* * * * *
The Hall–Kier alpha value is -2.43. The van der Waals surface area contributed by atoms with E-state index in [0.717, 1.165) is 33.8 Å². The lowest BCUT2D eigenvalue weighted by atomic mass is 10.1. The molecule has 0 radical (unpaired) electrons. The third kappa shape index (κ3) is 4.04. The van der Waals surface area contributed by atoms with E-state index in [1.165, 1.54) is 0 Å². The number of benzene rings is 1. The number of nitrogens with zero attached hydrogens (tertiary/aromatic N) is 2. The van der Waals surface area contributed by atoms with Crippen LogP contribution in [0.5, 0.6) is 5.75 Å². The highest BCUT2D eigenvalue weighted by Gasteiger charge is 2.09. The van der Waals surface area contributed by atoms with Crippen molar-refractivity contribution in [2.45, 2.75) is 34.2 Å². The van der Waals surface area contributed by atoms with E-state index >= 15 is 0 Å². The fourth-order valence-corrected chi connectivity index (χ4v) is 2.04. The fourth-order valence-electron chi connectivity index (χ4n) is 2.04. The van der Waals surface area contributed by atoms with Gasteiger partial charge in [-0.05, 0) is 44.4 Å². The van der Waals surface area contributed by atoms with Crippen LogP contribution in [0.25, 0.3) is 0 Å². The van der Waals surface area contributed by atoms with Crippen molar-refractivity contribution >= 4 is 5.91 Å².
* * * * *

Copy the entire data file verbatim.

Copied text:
The Hall–Kier alpha value is -2.43. The van der Waals surface area contributed by atoms with E-state index in [0.717, 1.165) is 33.8 Å². The lowest BCUT2D eigenvalue weighted by atomic mass is 10.1. The molecule has 0 radical (unpaired) electrons. The third kappa shape index (κ3) is 4.04. The van der Waals surface area contributed by atoms with E-state index in [1.165, 1.54) is 0 Å². The number of benzene rings is 1. The number of nitrogens with zero attached hydrogens (tertiary/aromatic N) is 2. The van der Waals surface area contributed by atoms with Crippen LogP contribution in [0.5, 0.6) is 5.75 Å². The highest BCUT2D eigenvalue weighted by Gasteiger charge is 2.09. The van der Waals surface area contributed by atoms with Crippen molar-refractivity contribution in [2.45, 2.75) is 34.2 Å². The van der Waals surface area contributed by atoms with E-state index >= 15 is 0 Å². The fourth-order valence-corrected chi connectivity index (χ4v) is 2.04. The fourth-order valence-electron chi connectivity index (χ4n) is 2.04. The van der Waals surface area contributed by atoms with Gasteiger partial charge in [-0.05, 0) is 44.4 Å². The van der Waals surface area contributed by atoms with Crippen LogP contribution in [0.25, 0.3) is 0 Å². The van der Waals surface area contributed by atoms with Crippen molar-refractivity contribution >= 4 is 5.91 Å².